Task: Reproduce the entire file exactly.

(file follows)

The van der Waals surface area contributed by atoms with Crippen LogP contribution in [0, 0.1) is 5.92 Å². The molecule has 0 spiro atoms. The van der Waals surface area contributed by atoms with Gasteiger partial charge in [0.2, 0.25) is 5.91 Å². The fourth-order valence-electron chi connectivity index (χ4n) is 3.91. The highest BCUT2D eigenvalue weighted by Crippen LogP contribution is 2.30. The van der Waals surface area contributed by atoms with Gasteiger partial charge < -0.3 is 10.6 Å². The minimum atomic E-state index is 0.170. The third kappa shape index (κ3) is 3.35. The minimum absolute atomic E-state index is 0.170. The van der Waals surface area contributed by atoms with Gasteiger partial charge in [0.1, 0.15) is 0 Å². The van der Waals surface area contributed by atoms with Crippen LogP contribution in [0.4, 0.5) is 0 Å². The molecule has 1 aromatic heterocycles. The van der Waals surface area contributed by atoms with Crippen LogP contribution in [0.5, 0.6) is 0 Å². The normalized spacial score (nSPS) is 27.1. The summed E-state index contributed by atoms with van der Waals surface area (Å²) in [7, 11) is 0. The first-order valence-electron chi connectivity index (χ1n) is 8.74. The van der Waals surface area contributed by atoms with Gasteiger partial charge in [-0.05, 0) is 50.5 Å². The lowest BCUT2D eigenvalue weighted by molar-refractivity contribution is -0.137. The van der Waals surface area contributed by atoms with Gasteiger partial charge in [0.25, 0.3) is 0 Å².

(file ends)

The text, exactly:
The van der Waals surface area contributed by atoms with Crippen LogP contribution in [0, 0.1) is 5.92 Å². The molecule has 0 spiro atoms. The van der Waals surface area contributed by atoms with Gasteiger partial charge in [0.2, 0.25) is 5.91 Å². The fourth-order valence-electron chi connectivity index (χ4n) is 3.91. The highest BCUT2D eigenvalue weighted by Crippen LogP contribution is 2.30. The van der Waals surface area contributed by atoms with Gasteiger partial charge < -0.3 is 10.6 Å². The minimum atomic E-state index is 0.170. The third kappa shape index (κ3) is 3.35. The minimum absolute atomic E-state index is 0.170. The van der Waals surface area contributed by atoms with Gasteiger partial charge in [0.1, 0.15) is 0 Å². The van der Waals surface area contributed by atoms with Crippen LogP contribution in [0.4, 0.5) is 0 Å². The molecule has 1 aromatic heterocycles. The van der Waals surface area contributed by atoms with Crippen LogP contribution in [0.5, 0.6) is 0 Å². The normalized spacial score (nSPS) is 27.1. The summed E-state index contributed by atoms with van der Waals surface area (Å²) in [7, 11) is 0. The first-order valence-electron chi connectivity index (χ1n) is 8.74. The van der Waals surface area contributed by atoms with Gasteiger partial charge in [-0.05, 0) is 50.5 Å². The lowest BCUT2D eigenvalue weighted by molar-refractivity contribution is -0.137. The van der Waals surface area contributed by atoms with Gasteiger partial charge in [0.25, 0.3) is 0 Å².